Right, what is the app for that that you need? There's a lot of them. But also in health care, the idea of an app where your mom can tap the pictures of her drugs and actually make sure that they're all safe to be taken together. It's almost an endless need to do that. So on one end, big data's a logical and normal extension of our day to day jobs.
I also think, though, that big data does take big ideas, as I said. So the idea here is, there's a lot of work at meetings like the one we're at today on learning health systems. We talk about electronic medical records. How do you take electronic medical records out of the hospital and put them into the drug discovery and development sense? What actually happens after a drug's approved?
STEVE USDIN: And when you're talking about a learning health care system, some of the elements you need, obviously you need researchers and physicians who are gathering data, obviously you need patients, but you also need buckets to put it into-- databases, repositories, something like that. Do those exist, or is that something that FDA can help to create?
ERIC PERAKSLIS: I think some of them exist. Obviously through a lot of efforts, health care has made great strides in moving to electronic medical records. Even many community-based practices uses them now. So I think we're getting pretty good at getting the data. It's getting that data and using it for something else that's really the step.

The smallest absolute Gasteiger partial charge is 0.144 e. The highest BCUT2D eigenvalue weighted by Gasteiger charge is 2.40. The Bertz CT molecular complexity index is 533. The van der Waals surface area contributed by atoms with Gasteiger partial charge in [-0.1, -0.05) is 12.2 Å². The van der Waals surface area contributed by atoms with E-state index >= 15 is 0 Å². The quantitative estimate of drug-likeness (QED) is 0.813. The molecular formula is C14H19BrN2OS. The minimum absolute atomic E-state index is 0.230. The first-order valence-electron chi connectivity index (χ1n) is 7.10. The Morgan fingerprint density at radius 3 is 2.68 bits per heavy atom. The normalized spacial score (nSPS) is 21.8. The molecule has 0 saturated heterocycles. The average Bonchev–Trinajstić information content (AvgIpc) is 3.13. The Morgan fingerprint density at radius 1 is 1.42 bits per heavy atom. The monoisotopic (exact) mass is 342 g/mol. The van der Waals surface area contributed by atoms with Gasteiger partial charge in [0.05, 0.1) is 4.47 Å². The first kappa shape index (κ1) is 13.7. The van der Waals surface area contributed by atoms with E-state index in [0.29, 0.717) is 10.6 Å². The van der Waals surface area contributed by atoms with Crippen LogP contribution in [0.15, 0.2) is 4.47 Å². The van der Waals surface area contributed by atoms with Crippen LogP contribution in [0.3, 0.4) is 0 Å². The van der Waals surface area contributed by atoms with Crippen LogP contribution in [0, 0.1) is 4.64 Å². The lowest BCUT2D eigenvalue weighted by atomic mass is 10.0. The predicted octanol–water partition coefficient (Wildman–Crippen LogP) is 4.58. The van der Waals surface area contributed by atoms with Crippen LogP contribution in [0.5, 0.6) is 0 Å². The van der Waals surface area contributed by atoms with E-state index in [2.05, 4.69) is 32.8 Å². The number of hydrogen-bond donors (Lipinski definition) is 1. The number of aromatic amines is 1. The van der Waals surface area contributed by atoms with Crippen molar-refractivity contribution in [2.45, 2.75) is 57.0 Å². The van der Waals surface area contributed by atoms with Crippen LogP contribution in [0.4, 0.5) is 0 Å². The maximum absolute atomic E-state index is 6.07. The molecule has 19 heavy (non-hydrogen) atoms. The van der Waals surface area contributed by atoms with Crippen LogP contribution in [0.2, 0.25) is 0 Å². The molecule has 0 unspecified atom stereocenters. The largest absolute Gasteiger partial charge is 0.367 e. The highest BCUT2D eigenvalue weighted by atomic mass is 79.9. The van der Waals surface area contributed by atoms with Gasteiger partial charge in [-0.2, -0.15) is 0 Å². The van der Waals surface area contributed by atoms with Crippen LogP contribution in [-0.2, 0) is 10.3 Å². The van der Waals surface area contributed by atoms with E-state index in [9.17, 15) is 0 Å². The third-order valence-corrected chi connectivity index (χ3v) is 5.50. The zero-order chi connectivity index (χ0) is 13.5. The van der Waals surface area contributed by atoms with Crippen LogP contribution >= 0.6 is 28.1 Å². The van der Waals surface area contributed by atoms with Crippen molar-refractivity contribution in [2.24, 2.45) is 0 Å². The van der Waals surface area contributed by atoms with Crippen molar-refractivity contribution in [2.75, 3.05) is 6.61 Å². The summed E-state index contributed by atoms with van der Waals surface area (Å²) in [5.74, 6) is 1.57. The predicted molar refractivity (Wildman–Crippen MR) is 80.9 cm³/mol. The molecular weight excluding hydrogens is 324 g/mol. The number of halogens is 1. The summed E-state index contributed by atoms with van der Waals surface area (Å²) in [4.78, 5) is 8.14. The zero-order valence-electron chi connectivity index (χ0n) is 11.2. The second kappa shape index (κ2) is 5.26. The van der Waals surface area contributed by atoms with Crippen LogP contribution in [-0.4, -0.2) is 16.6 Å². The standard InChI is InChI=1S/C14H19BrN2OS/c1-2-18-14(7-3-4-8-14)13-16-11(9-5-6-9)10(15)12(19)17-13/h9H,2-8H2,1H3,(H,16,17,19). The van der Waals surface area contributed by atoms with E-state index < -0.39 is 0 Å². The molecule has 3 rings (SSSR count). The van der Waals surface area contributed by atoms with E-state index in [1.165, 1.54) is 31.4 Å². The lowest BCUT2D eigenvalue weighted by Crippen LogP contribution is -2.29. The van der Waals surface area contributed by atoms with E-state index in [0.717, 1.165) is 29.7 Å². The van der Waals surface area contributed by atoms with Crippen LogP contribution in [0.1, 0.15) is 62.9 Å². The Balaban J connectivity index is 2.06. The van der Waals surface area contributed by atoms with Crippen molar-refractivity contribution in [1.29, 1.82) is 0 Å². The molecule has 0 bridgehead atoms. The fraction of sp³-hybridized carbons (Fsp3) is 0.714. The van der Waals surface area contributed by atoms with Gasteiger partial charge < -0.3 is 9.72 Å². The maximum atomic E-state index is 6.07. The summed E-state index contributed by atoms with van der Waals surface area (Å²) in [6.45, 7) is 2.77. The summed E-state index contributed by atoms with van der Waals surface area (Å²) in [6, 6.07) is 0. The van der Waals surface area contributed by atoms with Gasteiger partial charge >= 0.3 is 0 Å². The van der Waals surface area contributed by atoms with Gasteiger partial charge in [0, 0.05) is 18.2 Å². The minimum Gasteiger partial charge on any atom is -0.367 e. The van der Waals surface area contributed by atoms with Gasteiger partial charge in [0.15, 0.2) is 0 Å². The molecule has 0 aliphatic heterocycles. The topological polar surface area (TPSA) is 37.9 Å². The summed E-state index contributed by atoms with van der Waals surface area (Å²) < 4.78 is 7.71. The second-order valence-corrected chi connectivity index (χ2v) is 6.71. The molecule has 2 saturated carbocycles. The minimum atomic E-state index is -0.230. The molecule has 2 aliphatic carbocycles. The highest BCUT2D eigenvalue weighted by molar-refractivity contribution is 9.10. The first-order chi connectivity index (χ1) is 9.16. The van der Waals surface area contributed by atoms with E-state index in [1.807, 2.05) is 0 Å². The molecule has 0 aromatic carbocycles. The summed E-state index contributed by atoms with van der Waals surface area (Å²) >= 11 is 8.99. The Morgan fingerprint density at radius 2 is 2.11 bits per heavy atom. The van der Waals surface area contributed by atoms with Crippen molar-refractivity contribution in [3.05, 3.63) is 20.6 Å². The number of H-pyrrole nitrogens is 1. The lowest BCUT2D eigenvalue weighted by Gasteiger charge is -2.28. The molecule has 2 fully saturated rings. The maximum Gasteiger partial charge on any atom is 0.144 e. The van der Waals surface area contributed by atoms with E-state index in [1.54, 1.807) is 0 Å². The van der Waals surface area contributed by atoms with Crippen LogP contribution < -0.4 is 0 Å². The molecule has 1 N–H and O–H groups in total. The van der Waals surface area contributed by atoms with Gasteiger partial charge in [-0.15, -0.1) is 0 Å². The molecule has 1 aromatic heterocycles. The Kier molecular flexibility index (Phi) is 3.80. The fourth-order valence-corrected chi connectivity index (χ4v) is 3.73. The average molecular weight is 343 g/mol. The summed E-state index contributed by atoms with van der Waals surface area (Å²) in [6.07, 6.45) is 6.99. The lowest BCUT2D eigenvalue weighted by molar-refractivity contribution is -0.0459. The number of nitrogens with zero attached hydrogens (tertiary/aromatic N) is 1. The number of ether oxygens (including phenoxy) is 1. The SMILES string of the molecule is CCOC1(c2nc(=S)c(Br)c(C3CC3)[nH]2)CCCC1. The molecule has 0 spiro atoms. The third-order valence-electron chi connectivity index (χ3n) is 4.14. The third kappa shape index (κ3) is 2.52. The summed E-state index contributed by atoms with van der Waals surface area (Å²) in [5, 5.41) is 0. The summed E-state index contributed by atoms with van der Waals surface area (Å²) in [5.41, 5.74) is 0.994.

And I think there are lots of tools out there that are available and open source government-funded tools, like NCBC, I2B2. There's a lot of great ones I've used. So I actually believe we do need tools. I don't think we need to spend a lot of money and time on that part of it, because I think there's a lot of stuff that's out there. I'd rather put the money and the time into ideas and use cases for the tools.
One of the great things about big data is, what question should the data ask itself. We're great. We can come up with hundreds of hypotheses for a data set. Well, the data sets can come up with thousands of hypotheses for the data sets, if you asked it in the right ways. And I think we have to move to that, and I think the technology is there.
STEVE USDIN: And also, again sticking with this idea of apps, one of the things that made the iPad, that made Apple what it is is opening that up. Creating a platform and a language where anybody could come in and create an app. Is there any way that you can open up some of the data at FDA for that?
ERIC PERAKSLIS: Yes, we are. So the healthdata.gov initiative is really the place where all of us in HHS try to put data, and FDA already puts a lot of data there. Two legs on that approach. One leg is making that data more useful, as we already said. So it's great to put out these flat data sets, but give us an app that makes it useful. So that's one piece. The other piece is that there's a lot of data that's not out yet, or not really ready in a consumable form.
STEVE USDIN: Well, let's talk about that. We'll continue our discussion about FDA's big data initiatives in just a moment. Later, we'll hear from Nancy Kelly, director of the New York Genome Institute. First, here's some data about the mountains of information the FDA's sitting on.